Subsidence hazard and risk assessments for Mexico City: An interdisciplinary analysis of satellite-derived subsidence map (PSInSAR) and census data.

Friday, 19 December 2014
Dario E Solano Rojas1, Enrique Cabral-Cano2, Shimon Wdowinski1, Antonio Hernaández Espriú3, Giacomo Falorni4 and Adrian Bohane4, (1)University of Miami, Miami, FL, United States, (2)UNAM National Autonomous University of Mexico, Departamento de Geomagnetismo y Exploración, Instituto de Geofísica, Mexico City, Mexico, (3)UNAM National Autonomous University of Mexico, Mexico City, Mexico, (4)TRE Canada Inc., Vancouver, Canada
The Mexico City Metropolitan Area is the largest urban center in the American continent, with 20.4 millions of inhabitants, representing 17.8% of the total population of the country. Over the past several decades Mexico City has been experienced rapid subsidence, up to ~370 mm/yr, caused by groundwater extraction. The subsidence rate is inhomogeneous, as it controlled by the local geology. Unconsolidated sediments tend to compact and induce rapid subsidence, whereas subsurface volcanic rocks are less prone to subsidence. Intensive faulting in the city has been observed in areas of differential deformation; in these areas buildings and infrastructure are highly damaged. Quantification of subsidence-induce damage is needed for establishing the magnitude of the phenomenon.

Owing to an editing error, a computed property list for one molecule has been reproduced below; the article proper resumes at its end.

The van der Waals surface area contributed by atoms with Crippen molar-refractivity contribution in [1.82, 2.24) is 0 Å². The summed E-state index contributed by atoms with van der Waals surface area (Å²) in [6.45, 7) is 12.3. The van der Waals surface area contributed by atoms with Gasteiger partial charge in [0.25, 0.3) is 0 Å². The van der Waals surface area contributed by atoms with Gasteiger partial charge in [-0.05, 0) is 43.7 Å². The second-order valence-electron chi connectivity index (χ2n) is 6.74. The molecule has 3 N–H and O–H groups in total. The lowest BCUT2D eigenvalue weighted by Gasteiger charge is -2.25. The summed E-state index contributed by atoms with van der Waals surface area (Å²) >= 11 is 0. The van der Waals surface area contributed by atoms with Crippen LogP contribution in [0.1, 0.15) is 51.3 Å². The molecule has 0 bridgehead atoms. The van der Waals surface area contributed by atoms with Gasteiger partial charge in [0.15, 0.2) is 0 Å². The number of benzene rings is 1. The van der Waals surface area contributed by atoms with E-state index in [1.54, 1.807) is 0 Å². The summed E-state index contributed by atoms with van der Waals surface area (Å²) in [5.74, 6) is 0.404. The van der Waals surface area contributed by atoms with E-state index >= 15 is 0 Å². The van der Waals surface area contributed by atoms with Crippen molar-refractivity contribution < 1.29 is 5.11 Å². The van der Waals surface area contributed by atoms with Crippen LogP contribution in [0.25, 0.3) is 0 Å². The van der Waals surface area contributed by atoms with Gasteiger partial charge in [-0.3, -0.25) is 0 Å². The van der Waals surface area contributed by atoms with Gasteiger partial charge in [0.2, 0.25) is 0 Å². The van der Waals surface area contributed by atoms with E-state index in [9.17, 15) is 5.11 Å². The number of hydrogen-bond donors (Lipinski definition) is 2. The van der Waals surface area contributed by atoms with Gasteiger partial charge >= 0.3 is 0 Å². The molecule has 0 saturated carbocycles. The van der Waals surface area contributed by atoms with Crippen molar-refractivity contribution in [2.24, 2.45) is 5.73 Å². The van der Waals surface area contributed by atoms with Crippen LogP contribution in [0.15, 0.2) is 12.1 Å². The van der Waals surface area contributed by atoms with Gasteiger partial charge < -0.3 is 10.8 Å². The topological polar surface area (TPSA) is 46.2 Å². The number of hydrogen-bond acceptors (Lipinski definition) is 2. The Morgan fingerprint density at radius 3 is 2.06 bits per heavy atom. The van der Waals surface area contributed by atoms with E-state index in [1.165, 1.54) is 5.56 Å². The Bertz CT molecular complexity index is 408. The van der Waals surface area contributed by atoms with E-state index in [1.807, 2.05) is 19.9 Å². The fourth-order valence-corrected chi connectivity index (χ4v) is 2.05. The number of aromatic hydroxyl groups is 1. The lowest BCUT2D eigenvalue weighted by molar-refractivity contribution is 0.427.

Our study uses three data sources: a satellite-derived subsidence map, census information of population distribution for 2010, and information on buildings and infrastructure. The subsidence map was calculated from 29 SAR scene acquired by the Envisat satellite during the years 2003-2010 using the Persistent Scatterers Interferometry (PSI) method with the SqueeSAR algorithm. The information of the census of population comes from the National Institute of Statistics and Geography (INEGI), which also provides the information about infrastructure. We intersected the information from the three maps using a geographic information system (GIS), which cover an area of 1, 640 km2. As subsidence-induced damage occurs mainly in areas of differential subsidence, we based the GIS analysis on the subsidence gradients, rather than subsidence rates. In order to evaluate subsidence-induced faulting risk, we generated a risk matrix that worked as the main parameter to create a risk map. We then reclassified the urban area into 5 zones according to the related risk, with R0 for the lowest risk and R4 for the highest. Our counting showed that 350 km2 of the city is located in an urban area of high to very high risk, which represents 21.7 % of the total area. These areas include ~5.8 millions of inhabitants, which are 34.5% of the total population in Mexico City.